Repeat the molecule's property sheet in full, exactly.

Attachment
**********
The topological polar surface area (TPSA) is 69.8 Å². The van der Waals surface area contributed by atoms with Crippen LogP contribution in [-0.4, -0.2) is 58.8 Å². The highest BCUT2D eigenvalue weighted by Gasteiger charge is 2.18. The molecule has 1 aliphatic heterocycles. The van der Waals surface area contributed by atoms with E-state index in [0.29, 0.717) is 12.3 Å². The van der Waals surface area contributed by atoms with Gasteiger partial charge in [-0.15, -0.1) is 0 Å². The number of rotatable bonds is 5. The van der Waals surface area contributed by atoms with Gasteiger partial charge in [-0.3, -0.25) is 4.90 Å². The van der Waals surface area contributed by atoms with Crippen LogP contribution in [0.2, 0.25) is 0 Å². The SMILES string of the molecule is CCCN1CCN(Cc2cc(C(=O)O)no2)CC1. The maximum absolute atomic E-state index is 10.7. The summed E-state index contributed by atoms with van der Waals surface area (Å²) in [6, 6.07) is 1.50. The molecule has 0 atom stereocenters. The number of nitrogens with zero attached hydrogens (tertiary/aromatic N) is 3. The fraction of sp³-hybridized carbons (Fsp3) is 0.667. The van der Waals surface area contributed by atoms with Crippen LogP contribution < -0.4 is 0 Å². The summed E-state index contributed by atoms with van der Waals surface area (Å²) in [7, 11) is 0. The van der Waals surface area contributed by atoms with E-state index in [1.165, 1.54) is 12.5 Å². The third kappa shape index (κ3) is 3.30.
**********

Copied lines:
The topological polar surface area (TPSA) is 69.8 Å². The van der Waals surface area contributed by atoms with Crippen LogP contribution in [-0.4, -0.2) is 58.8 Å². The highest BCUT2D eigenvalue weighted by Gasteiger charge is 2.18. The molecule has 1 aliphatic heterocycles. The van der Waals surface area contributed by atoms with E-state index in [0.29, 0.717) is 12.3 Å². The van der Waals surface area contributed by atoms with Gasteiger partial charge in [-0.15, -0.1) is 0 Å². The number of rotatable bonds is 5. The van der Waals surface area contributed by atoms with Gasteiger partial charge in [-0.3, -0.25) is 4.90 Å². The van der Waals surface area contributed by atoms with Crippen LogP contribution in [0.2, 0.25) is 0 Å². The SMILES string of the molecule is CCCN1CCN(Cc2cc(C(=O)O)no2)CC1. The maximum absolute atomic E-state index is 10.7. The summed E-state index contributed by atoms with van der Waals surface area (Å²) in [6, 6.07) is 1.50. The molecule has 0 atom stereocenters. The number of nitrogens with zero attached hydrogens (tertiary/aromatic N) is 3. The fraction of sp³-hybridized carbons (Fsp3) is 0.667. The van der Waals surface area contributed by atoms with Crippen LogP contribution < -0.4 is 0 Å². The summed E-state index contributed by atoms with van der Waals surface area (Å²) in [7, 11) is 0. The van der Waals surface area contributed by atoms with E-state index in [1.165, 1.54) is 12.5 Å². The third kappa shape index (κ3) is 3.30.